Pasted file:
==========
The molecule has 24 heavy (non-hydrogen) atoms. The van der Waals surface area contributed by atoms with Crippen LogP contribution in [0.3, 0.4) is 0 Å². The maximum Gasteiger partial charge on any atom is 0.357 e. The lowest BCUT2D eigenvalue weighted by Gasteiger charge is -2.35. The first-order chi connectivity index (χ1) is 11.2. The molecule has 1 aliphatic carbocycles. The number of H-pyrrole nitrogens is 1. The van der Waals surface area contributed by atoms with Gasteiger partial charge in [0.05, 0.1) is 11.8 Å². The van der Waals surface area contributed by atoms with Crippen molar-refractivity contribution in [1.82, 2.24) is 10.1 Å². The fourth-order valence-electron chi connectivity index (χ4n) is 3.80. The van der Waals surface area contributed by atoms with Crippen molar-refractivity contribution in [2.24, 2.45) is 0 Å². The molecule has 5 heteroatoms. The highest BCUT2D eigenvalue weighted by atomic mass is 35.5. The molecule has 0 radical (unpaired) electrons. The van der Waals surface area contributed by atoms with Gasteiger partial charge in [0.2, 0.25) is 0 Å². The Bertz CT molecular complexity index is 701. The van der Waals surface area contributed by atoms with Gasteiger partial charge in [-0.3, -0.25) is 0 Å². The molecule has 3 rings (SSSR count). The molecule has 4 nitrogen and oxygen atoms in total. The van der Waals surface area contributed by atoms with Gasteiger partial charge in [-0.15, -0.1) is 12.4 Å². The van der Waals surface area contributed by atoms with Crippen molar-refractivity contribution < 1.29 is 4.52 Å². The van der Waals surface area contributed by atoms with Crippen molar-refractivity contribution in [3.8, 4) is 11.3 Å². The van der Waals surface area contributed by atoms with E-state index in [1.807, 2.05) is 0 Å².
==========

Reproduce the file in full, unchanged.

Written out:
The molecule has 24 heavy (non-hydrogen) atoms. The van der Waals surface area contributed by atoms with Crippen LogP contribution in [0.3, 0.4) is 0 Å². The maximum Gasteiger partial charge on any atom is 0.357 e. The lowest BCUT2D eigenvalue weighted by Gasteiger charge is -2.35. The first-order chi connectivity index (χ1) is 11.2. The molecule has 1 aliphatic carbocycles. The number of H-pyrrole nitrogens is 1. The van der Waals surface area contributed by atoms with Gasteiger partial charge in [0.05, 0.1) is 11.8 Å². The van der Waals surface area contributed by atoms with Crippen molar-refractivity contribution in [1.82, 2.24) is 10.1 Å². The fourth-order valence-electron chi connectivity index (χ4n) is 3.80. The van der Waals surface area contributed by atoms with Crippen molar-refractivity contribution in [2.24, 2.45) is 0 Å². The molecule has 5 heteroatoms. The highest BCUT2D eigenvalue weighted by atomic mass is 35.5. The molecule has 0 radical (unpaired) electrons. The van der Waals surface area contributed by atoms with Gasteiger partial charge in [0.2, 0.25) is 0 Å². The Bertz CT molecular complexity index is 701. The van der Waals surface area contributed by atoms with Gasteiger partial charge in [-0.3, -0.25) is 0 Å². The molecule has 3 rings (SSSR count). The molecule has 4 nitrogen and oxygen atoms in total. The van der Waals surface area contributed by atoms with Gasteiger partial charge in [-0.15, -0.1) is 12.4 Å². The van der Waals surface area contributed by atoms with Crippen molar-refractivity contribution < 1.29 is 4.52 Å². The van der Waals surface area contributed by atoms with Crippen molar-refractivity contribution in [3.8, 4) is 11.3 Å². The van der Waals surface area contributed by atoms with E-state index in [1.807, 2.05) is 0 Å².